Last month, Instagram co-founders Kevin Systrom and Mike Krieger caused a stir in the tech community when they walked away from the app they created due to tensions with parent company Facebook and CEO Mark Zuckerberg. According to various tech publications, the co-founders had become annoyed at the increased meddling by Facebook executives with Instagram’s operations, which until recently had enjoyed a high degree of autonomy. In a clash between entrepreneurial product vision and commercial reality, commercial reality won out and left the visionaries in search of greener pastures.
Reactions to Systrom and Krieger’s departure largely laid the blame on Mark Zuckerberg’s shoulders, for pushing Instagram to “Facebookify” itself and do more for the core Facebook platform. But this kind of denigration entirely misses the point. Systrom and Krieger’s departure was never about the clash between tech visionaries and greedy corporate managers – it was about Instagram the product versus Instagram the business.
It is important for investors to be able to distinguish between a good product and a good business, as pedantic or arbitrary as that may seem. There is no doubt that Instagram is a great product – it has accumulated over 1 billion users globally since its launch just 8 years ago and is arguably the best $1 billion that Facebook has ever spent for its role in suffocating Snapchat’s growth and keeping these billion users firmly within the Facebook ecosystem. But does that make Instagram a good business?
For one, we can safely speculate that at least part of the friction between Facebook management and the Instagram co-founders was around monetisation, or the transition from a good product to a viable business. With user and revenue growth at Facebook’s core properties slowing, it is likely that Facebook’s management began demanding that Instagram “pull its weight”, so to speak, and take the app in a direction that perhaps conflicted with Systrom’s own vision of what Instagram should be. The fact that Instagram has almost half of Facebook’s Monthly Active User count but only generates around 20% of the revenue (depending on which estimate it used) suggests that the Instagram product is inherently less monetizable than the Facebook product.
Facebook admitted as much on its Q2 earnings call, when COO Sheryl Sandberg said that Instagram Stories monetisation was lagging behind the Facebook news feed, and management didn’t know when that gap would be bridged. This is with the benefit of leveraging Facebook’s enormous advertising back-end and existing relationships with advertisers, after having blatantly copied Snapchat’s best and most-monetisable feature (Stories).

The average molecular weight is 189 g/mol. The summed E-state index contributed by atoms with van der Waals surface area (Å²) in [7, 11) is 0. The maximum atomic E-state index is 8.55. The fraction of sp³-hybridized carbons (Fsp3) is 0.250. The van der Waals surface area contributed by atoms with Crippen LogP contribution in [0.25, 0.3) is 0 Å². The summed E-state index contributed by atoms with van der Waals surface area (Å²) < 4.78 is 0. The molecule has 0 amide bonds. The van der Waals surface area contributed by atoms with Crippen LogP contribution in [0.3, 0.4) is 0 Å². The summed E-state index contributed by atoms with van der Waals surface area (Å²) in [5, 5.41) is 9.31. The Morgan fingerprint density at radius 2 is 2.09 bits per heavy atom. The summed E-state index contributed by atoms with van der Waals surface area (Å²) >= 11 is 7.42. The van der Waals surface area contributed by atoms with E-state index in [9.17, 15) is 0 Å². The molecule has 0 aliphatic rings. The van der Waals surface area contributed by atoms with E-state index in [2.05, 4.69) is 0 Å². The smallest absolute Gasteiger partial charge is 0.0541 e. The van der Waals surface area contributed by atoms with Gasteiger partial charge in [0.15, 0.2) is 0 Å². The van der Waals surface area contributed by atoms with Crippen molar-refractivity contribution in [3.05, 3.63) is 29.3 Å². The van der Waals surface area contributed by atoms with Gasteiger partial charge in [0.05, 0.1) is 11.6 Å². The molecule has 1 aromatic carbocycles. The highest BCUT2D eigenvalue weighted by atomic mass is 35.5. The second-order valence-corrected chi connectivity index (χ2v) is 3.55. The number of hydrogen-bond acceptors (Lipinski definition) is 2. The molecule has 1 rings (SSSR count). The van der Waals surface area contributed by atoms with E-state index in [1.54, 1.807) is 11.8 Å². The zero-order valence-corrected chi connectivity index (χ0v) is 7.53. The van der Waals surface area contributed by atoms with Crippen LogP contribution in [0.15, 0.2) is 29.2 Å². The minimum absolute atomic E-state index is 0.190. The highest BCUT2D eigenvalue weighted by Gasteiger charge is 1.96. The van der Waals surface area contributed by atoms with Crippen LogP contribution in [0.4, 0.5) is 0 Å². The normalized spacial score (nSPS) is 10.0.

Had Instagram remained a standalone company tasked with building out its own viable advertising business from scratch, it is uncertain whether the company could have avoided a similar fate to Snap regardless of how good its product was. Zuckerberg, who is responsible for running the entire Facebook Inc. business, hailed Systrom and Krieger as “extraordinary product leaders”, but nothing more.
The other reason investors need to understand this distinction between product and business is that even founders and CEOs sometimes fail to do so. One example of this would be Snap’s co-founder and CEO Evan Spiegel, who around the time of Systrom and Krieger’s departure from Instagram, penned his own 6,500-word memo in which he candidly lays out Snap’s missteps of the past and aspirations of the future.
Spiegel opens by saying “2018 was the year that Snap evolved from a product into a company”, effectively conceding the point that Snap IPO’d as a popular product rather than a viable business. Central to the future of Snap is becoming “the fastest way to communicate”, the company’s No. 1 OKR for 2019 and a phrase (motto, even) that appeared 25 times in the memo. This statement, which comes after a very challenging year for the company, betrays the fact that Spiegel still conflates Snapchat the product with Snap the business.
Snapchat began life as a messaging app – a disappearingmessages app at that – which allowed users (mainly teens) to communicate privately without worrying about a permanent paper trail. This point of differentiation drove Snapchat’s popularity as a product, but actually hamstrung Snap’s ability to generate advertising revenue. To borrow the phone/phonebook analogy often applied to Facebook, Messenger and WhatsApp (the “phone”) may have hundreds of millions of users, but it is the News Feed (the permanent “phonebook” that aggregates all your friends’ activity) that is ultimately the monetisation platform. Snapchat the product trying to be the fastest phone will not magically make Snap the business more profitable. Stagnant user growth may reaccelerate which could support the share price in the short term, but the inherent challenge of monetising personal communication remains.
Instagram and Snap are just two of many examples in both the public and private markets where a good product does not necessarily make a good business. Investors must be careful to not let their own (or management’s) enthusiasm for a product cloud their assessment of the quality of the underlying business. A great product can fool the market in the short term, but over the long term it is cash flow and returns that ultimately determine whether a business is successful.
Montaka owns shares in Facebook (Nasdaq: FB)